These that stated that they agreed with my points, but not my delivery (grammar, spelling, or tone). They believe that I was a little over-the-top -- but many said, "But Dave is a blow-hard" or other terms. Fair enough. I reread the piece and it is a little "flaming" in its delivery -- so they do have a point.. But the article is also fairly well focused on attacking Dave Winers VIEWS and not him personally or his products. So it is more a perception thing.
Negative Responses - 4
There were a few negative responses -- two of the negative responses were from one guy. These were ones like "you were rude, and got the facts all wrong". One of the flames seemed to ignore what I wrote and implied that I was stating that Dave should not be free to speak his mind on the net, and that he liked DaveNet because Dave was willing to tell it like it is. (I guess those rules of engagement don't apply to me).
It would be hypocrisy for me to state that Dave shouldn't be free to express his opinions, and I am no hypocrite (lots of other things, but not that). Dave should be allowed to speak his mind, and I should be free to "flame" him for his opinions. That is what free speech is about -- free to speak, even when you DON'T like it. I understand that people are going to flame me for my opinions, and I am sure Dave is mature enough (both internet wise, and in real life) to realize that as well.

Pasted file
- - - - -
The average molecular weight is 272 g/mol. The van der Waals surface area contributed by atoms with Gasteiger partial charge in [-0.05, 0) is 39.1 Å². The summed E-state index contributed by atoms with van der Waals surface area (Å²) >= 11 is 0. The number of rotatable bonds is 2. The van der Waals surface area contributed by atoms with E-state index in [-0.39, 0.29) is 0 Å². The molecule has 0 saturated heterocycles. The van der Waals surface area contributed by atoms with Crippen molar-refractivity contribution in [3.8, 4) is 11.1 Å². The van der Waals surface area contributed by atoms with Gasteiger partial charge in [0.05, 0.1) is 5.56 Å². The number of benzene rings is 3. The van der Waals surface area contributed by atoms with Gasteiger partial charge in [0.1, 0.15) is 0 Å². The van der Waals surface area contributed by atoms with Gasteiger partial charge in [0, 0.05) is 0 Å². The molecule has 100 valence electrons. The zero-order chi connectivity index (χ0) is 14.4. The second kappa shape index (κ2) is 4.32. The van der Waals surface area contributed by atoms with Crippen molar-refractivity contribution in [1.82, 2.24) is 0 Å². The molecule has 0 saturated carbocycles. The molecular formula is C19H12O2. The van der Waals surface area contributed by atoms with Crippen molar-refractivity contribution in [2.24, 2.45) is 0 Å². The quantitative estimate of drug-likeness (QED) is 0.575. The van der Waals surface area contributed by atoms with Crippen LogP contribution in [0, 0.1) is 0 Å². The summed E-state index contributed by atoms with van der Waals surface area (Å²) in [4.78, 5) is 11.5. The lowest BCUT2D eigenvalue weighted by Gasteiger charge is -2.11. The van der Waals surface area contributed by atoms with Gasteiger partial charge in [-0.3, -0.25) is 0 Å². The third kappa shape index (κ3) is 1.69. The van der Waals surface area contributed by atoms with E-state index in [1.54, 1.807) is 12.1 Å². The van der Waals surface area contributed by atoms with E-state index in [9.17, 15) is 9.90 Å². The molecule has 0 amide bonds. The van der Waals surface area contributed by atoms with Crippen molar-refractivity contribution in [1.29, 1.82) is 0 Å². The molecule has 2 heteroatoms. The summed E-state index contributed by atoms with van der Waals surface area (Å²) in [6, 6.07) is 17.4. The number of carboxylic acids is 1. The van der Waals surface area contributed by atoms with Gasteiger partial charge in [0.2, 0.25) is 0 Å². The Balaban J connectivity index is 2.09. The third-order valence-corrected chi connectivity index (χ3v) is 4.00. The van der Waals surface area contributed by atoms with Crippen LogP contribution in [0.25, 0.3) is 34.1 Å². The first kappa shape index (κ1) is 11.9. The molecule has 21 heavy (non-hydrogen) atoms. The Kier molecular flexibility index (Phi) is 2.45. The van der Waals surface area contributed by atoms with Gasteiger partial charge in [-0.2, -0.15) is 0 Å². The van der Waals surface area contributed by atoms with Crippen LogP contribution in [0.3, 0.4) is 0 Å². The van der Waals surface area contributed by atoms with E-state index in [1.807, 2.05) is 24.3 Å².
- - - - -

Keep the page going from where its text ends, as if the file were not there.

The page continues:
A couple of others were concerned that I didn't express the good points of DaveNet, or of Frontier. That's fair. I dodged discussing Dave's mail list because I am not subscribed. I do see a few of his articles (about 1 a month), and almost all of those (probably 20 total) have gotten on my nerves. That is not a fair sampling (statistically), but good enough for me to base an opinion on. I have yet to see a really good statement from him in the press. As for Frontier, I do not have experience with it. Yet almost every eMail I received that mentioned it said the same basic thing "it is neat, powerful, quirky, Dave is not welcome to feedback, and it is not tailored for end-users." Many said they used it for a while, but then went to Perl or C, others said they absolutely loved it. I personally do not know -- but I do know that AppleScript (and presumably frontier) have useful functionality for many.
Some of the positive articles stated things like "the reason Frontier was not a commercial success, was because Dave didn't adapt it quick enough to work with desktop publishing Apps". Again -- I do not know, but everyone's got an opinion. It makes life interesting.
The most valid slam was that I "used only the points from Dave's articles that proved my point." Well obviously that would be true, I wouldn't be much of a writer if I used only quotes that didn't prove my point, or worse, ones that proved me wrong. The problem is that for brevity, you have to edit, and can't say all that you are thinking. But by not writing everything, then someone will find those "omissions" and think you are trying to hide or distort something. I wasn't trying to do that -- but that is almost always how it looks. Cie'st la vie. I couldn't address every point, so I cherry picked the few that I felt demonstrated best what I was talking about.